The Tulsa, Okla., Board of Education is turning to voters to help fund school technology modernization. On April 5, the Board voted to hold a bond election on June 8 for voters to consider the $414 million 2021 Bond for Tulsa Public Schools. If passed, the funding would be doled out over the next five years.

“Bonds have become a critical source for funding the day-to-day maintenance and operation to help our district create great teaching and learning experiences for every student,” said Tulsa Public Schools Board President Stacey Woolley. “Bonds provide safe and state-of-the-art classrooms, libraries, and stadiums, high-quality classroom technology, and importantly this year, support investments in building ventilation and other COVID-19 safety enhancements. Bond funds also support the purchase of buses; a wide range of classroom materials such as textbooks, microscopes, and musical instruments; and computers and networking – which has proved critical to support our students and families in our shifts to distance learning due to the COVID-19 pandemic.”

While the bond includes significant funding to provide “state-of-the-art educational technology for every student and every teacher,” it also includes funding to:

  • Ensure that every child learns in a safe, secure, healthy, and accessible environment;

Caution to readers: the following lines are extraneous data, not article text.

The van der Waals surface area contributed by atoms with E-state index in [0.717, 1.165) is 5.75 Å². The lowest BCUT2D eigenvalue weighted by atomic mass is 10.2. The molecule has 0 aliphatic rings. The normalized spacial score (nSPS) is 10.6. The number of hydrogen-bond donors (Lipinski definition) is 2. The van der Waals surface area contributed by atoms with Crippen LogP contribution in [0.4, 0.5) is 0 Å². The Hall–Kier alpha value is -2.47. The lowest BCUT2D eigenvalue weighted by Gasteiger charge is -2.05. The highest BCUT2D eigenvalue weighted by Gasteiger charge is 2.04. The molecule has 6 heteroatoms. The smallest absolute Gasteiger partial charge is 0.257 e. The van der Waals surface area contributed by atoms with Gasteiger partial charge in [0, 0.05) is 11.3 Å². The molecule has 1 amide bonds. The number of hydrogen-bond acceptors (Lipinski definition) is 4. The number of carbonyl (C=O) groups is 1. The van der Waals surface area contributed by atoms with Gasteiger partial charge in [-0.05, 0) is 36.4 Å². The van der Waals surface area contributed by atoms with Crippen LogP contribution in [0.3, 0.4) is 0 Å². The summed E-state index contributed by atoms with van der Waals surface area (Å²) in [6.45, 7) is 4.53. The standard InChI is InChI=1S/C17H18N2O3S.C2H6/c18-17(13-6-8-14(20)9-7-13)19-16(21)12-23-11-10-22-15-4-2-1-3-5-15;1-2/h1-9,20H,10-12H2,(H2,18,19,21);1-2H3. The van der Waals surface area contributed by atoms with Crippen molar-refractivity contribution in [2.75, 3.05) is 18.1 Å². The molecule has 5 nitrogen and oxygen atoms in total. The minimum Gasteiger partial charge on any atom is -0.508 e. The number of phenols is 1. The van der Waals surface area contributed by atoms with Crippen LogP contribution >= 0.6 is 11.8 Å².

• Expand access to programs that prepare every student to succeed in college and careers;
  • Strengthen science, technology, engineering, and math (STEM) programming in all schools; and
  • Nurture the whole child with investments in fine arts, athletics, physical education, wellness, and purposeful play.

When voters head to the ballot box, they will be voting on the four propositions included in the bond:

  • Proposition 1: Safe Learning Environments ($166.8 million)
  • Proposition 2: Student and Classroom Technologies ($90.7 million)
  • Proposition 3: Student Transportation ($17.3 million)
  • Proposition 4: Quality Learning Materials and Programs ($139.3 million)

“Every student and every school in our district will benefit from the investments in the 2021 Bond for Tulsa Public School,” said Superintendent Deborah Gist. “Bond funding plays a critical role in our classrooms, especially in our students’ college- and career- readiness by increasing postsecondary career-education programs at every secondary school including our college and business partnerships; expanding access to early childhood education programs for every Tulsa child; and creating strong science, technology, engineering, and math (STEM) education by improving access to STEM programs district-wide.”

This isn’t the first time Tulsa Public Schools have looked to bonds to modernize technology. The 2015 bond provided funding that schools were able to use to ensure all students had Chromebooks or laptops to use at home during the COVID-19 pandemic.

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Kate Polit
Kate Polit
Kate Polit is MeriTalk SLG's Assistant Copy & Production Editor, covering Cybersecurity, Education, Homeland Security, Veterans Affairs